The power of advertising is usually associated with persuading us to buy fast food, overpriced pants or change insurance companies. The Two Worlds of Charlie F shows that its persuasiveness is also well understood by the armed forces. After all, if you’re trying to persuade people to get blown up for Britain it’s not a bad idea to have slick, cleverly-worded adverts that focus attention on other aspects of the job.
Writer Owen Sheers’ piece, based on a concept by Alice Driver has already played in the UK and Canada, receiving standing ovations and winning the Amnesty International Freedom of Expression Award. Maybe in the future service men will have to sign forms saying they will not act in plays about their military escapades, but currently The Two World’s of Charlie F is playing at the Richmond Theatre in South West London. It follows the experiences of several British soldiers pre and post injury. We hear why they joined the army. One fell for the Be the Best slogan. Another walked straight into the trap laid by the Royal Marine’s claim that 99.9% needn’t apply. If the military were into honesty then their slogan might be Join the Navy, get shot at around the world, but that doesn’t capture the glamour that keeps recruits signing up for (in some cases) 22 years of chances to be killed for your country. Or even someone else’s country, as we learn that many members of the British army are from Commonwealth countries.
The Two Worlds of Charlie F resets some of the balance between real life and MoD propaganda. The image of soldier-as-macho-hero and the military as fun in the sun is ousted right from the start. Instead the soldier is shown as a broken and maimed human being – and the fun in the sun is rehab in Solihull.
Cassidy Little creates the likeable Corporal Charlie Fowler. We first see him in silhouette, believing the British nurse offering him water is a Taliban soldier trying to kill him. The script is based on interviews with servicemen and has the ring of veracity, although the obscenity vocabulary feels cleaned up. Little gives a monologue introduction, but what he says is less important than the way he nonchalantly rests the stump of his right leg on his crutch.
The use of injured soldiers and the sight of their injuries is what gives this Stephen Rayne directed production its unique selling point. The script is not only taken from the memories of injured soldiers, it is played by injured soldiers – at least to some extent. The men who’ve had their legs blown off, like Dan Shaw and Darren Swift are clearly ex-military and it is poignant to hear them talk of how they were injured and how their lives have been affected. The irrepressible Shaw in particular demonstrates a painful gallows humour which adds to the real-life feel. But some of the cast are actors, including Tom Colley and Miriam Cooper. This choice diminishes the effect of having the soldiers tell their stories. It is impossible to tell what comes from the personal experience of the man or woman speaking and what is an amalgam of other people’s stories.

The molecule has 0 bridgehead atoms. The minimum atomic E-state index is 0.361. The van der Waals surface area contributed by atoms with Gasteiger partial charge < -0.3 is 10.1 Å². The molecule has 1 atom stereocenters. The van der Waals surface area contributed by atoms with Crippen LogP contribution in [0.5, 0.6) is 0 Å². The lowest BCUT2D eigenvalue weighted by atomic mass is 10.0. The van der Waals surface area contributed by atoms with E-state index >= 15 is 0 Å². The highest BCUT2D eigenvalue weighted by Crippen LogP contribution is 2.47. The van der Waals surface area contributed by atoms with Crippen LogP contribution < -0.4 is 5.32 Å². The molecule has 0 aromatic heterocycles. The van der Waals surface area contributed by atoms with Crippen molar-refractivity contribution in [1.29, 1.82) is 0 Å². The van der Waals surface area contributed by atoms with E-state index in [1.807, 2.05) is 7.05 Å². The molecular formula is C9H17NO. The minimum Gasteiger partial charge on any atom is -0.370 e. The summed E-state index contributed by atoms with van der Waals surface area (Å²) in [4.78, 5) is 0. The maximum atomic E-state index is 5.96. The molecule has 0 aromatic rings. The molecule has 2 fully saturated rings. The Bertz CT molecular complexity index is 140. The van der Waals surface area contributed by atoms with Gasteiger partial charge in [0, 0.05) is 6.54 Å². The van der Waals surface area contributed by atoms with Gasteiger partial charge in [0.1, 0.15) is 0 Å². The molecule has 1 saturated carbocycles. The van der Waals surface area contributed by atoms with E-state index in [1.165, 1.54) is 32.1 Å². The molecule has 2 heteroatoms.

Not all the injuries on display occurred on the front line, and not all are physical. Not all the stories have the bad endings that might be imagined. The soldiers demonstrate humanity’s resilience and show the way that ambitions can be reset and energies redeployed. Cast member Stewart Hill has brain damage and since leaving the army has turned to painting. Maurilla Simpson was injured in Germany whilst cycling to work and is now in the British Paralympic sitting volleyball team. But for every positive there are soldiers who have descended into drink and drugs, unable to sleep for fear of their dreams, unable to reconnect with their families.
The Two Worlds of Charlie F is theatre as documentary and shows a part of warfare that is often airbrushed and kept unseen. It developed out of therapy sessions designed to help soldiers overcome the horrific experiences they had gone through. It does not glamorise war but also does not condemn it. It is a unique experience of soldiering that concentrates on the relatively good rehabilitation given to British soldiers. If life after war is hard for Brits we are left wondering what it is like for the Afghan farmers and their families who – having been paid $10 to fire pot shots at our boys – are on the the receiving end of $60,000 missiles.
At the end the soldiers were applauded as much for their backstories and experiences as for their performances on stage, as though to applaud somehow salved the consciences of those of us that – however remotely – sent them to be maimed. As George Orwell wrote ‘Those who abjure violence can do so only because others are committing violence on their behalf,’ and if as a nation we believe that there are times when war is necessary we cannot hide from the results.
The Two Worlds of Charlie F is not a tightly plotted drama, and jumps from scene to scene with little dramatic impetus. It is though important as part of the ongoing dialogue regarding war and Britain’s part in policing the world. If we want to continue to play a role that we have taken for centuries then we have to be aware of the human cost and decide whether the price is still worth paying.